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    Acupuncture May Ease Chronic Back Pain

    Study Shows Acupuncture Trumps Standard Care for Back Pain Relief

    Acupuncture vs. 'Usual Care' continued...

    That translated to those in the acupuncture group being able to do more daily activities, such as going to social functions or performing household tasks, Cherkin tells WebMD.

    After a year, those in the acupuncture groups were also more likely than the usual-care group to continue to have improvement in dysfunction, with up to 65% of the acupuncture-treated patients but just 50% of the usual-care patients still reporting improvements. But the improvement waned over time.

    The finding that the simulated acupuncture was as good as needle acupuncture is puzzling, Cherkin admits. "What we can say is, it is not essential to achieve a benefit to insert the needle through the skin," he says.

    Why this is so is not known, he says. "One possibility is there is a physiological chain of events that occurs when you insert a needle or just stimulate the skin superficially. They may or may not be the same."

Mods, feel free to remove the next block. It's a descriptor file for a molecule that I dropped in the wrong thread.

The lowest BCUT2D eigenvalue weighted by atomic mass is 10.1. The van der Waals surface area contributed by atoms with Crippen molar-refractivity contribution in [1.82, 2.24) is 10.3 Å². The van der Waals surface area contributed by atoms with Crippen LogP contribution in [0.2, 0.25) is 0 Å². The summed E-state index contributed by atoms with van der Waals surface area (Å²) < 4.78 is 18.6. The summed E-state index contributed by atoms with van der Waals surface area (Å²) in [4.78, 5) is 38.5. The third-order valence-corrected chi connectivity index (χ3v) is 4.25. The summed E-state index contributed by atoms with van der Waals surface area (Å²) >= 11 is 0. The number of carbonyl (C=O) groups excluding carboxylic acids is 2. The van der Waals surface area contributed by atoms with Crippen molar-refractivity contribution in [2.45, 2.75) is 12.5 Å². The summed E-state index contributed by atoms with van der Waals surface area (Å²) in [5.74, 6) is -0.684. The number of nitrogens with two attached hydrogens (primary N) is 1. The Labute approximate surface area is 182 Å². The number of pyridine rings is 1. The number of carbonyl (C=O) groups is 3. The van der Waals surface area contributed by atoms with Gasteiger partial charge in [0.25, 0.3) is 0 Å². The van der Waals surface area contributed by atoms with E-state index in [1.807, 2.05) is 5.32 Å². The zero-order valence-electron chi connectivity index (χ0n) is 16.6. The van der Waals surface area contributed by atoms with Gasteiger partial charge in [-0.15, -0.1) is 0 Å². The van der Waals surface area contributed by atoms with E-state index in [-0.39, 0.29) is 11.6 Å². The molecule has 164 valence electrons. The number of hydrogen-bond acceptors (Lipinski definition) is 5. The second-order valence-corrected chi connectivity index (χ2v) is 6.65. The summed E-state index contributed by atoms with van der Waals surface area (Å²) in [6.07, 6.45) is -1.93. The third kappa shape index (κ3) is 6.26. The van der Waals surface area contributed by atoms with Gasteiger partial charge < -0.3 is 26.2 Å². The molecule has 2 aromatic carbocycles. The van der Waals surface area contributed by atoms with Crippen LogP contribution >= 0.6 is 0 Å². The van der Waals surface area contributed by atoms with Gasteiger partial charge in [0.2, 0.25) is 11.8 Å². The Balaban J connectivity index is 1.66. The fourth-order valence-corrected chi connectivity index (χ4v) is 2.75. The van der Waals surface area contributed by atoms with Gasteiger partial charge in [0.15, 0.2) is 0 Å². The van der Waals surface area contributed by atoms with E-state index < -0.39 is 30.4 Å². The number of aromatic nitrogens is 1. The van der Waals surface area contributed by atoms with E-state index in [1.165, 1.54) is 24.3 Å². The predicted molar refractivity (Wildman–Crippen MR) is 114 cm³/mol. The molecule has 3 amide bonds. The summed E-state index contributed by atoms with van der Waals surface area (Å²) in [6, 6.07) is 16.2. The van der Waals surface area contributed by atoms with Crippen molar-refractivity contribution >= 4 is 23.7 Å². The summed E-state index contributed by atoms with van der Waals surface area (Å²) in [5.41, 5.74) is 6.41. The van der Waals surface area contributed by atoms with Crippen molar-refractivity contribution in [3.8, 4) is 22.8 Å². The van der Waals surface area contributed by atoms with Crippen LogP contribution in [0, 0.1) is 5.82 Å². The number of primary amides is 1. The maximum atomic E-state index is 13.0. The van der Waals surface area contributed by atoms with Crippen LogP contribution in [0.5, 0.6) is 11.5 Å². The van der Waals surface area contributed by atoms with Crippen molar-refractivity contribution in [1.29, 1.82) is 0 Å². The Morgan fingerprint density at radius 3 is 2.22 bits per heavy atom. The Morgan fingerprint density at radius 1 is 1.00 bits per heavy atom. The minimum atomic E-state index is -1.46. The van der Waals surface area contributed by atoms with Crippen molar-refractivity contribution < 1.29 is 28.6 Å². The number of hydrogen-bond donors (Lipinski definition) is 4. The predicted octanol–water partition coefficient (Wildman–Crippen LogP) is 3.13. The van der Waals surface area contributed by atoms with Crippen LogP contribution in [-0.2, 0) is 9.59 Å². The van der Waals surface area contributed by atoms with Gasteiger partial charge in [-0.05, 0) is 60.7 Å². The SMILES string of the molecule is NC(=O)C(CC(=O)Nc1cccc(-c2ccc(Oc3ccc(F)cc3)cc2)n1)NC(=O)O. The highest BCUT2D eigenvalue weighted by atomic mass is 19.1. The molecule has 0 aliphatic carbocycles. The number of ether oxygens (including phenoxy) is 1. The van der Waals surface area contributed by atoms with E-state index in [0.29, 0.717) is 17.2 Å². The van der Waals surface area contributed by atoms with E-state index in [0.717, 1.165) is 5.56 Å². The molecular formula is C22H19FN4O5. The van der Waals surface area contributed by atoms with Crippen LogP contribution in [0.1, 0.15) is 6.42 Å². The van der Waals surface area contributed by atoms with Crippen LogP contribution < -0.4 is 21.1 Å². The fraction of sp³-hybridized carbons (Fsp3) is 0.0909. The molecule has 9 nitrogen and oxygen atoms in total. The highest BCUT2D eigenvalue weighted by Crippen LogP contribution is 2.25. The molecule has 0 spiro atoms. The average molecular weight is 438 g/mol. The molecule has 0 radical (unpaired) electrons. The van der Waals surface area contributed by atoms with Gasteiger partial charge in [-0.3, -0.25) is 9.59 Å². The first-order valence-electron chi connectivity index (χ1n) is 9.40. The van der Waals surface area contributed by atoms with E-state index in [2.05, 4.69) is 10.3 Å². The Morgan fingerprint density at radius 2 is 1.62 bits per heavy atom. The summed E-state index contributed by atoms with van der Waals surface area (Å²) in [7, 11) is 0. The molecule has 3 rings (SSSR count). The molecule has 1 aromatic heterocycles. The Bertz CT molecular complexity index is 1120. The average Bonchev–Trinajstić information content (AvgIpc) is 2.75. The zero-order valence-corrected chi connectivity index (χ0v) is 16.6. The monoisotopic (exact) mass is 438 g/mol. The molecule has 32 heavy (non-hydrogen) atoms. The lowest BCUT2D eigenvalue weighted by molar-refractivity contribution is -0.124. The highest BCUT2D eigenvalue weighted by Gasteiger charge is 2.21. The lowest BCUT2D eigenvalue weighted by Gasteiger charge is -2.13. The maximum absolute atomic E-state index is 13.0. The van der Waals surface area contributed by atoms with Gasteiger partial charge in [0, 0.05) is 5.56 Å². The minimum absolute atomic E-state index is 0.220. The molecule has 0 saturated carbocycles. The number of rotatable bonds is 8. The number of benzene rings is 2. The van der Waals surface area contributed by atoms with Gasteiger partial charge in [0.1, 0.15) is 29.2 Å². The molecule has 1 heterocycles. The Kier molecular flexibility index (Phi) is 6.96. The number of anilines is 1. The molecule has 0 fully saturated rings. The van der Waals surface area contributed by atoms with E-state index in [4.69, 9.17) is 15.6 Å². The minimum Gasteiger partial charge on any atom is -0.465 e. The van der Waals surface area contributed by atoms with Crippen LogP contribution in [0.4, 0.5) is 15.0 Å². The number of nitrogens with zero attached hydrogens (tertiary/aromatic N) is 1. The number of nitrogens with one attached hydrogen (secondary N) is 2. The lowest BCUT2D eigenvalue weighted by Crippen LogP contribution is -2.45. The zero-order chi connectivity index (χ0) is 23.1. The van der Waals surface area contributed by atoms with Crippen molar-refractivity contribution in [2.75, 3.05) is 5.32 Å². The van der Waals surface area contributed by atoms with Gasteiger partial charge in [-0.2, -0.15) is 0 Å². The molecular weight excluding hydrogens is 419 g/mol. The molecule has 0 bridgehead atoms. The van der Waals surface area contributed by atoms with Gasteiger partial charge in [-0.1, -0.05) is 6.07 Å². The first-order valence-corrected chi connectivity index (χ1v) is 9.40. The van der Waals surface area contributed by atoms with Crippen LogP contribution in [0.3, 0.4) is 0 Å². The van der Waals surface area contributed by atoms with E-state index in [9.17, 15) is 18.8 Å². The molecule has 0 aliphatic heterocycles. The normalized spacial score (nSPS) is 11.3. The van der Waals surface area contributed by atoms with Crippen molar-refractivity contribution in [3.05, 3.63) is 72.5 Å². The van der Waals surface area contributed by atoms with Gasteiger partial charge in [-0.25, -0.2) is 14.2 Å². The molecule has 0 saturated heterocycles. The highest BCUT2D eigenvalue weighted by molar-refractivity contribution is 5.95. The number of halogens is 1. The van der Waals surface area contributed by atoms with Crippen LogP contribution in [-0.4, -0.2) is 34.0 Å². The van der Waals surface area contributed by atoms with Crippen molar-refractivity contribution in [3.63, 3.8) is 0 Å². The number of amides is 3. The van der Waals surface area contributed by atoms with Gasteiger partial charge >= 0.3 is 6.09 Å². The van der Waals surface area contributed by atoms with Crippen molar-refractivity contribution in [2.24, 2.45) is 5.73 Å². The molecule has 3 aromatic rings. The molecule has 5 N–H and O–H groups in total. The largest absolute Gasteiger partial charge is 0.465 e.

Another possibility, he says, is "believing you are getting a treatment that will help your back pain" helps it.

    And, he adds, not all participants benefited from the acupuncture, whatever the form. Still, he says, "acupuncture is a reasonable option" for those with low back pain. Americans spend at least $37 billion a year for medical care for back pain, Cherkin notes in his report.

    'Acupuncture Can Help'

    "Although this study has shed some light [on back pain treatment], it is also confusing, I think," says Arya Nick Shamie, MD, associate professor of spine surgery at the University of California David Geffen School of Medicine and a spokesman for the American Academy of Orthopaedic Surgeons.

    "For the most part, acupuncture is very safe," says Shamie, who has recommended it to his patients with chronic back pain. However, he adds, "this paper has confused the issue even further as to how acupuncture works." Even so, he says, "what it does show is acupuncture can help patients."

    The good results with the "toothpick" acupuncture may very well be a placebo effect, Shamie says. "Even going and talking to your doctor could have a strong, positive effect on your health," he says. "When people have chronic illness, they want to feel that someone cares for them, and that basically unloads the mind of the burden of disease."

    His caveat: "Chronic back pain should be evaluated by your physician or a specialist," he says, to rule out any serious underlying medical problems.

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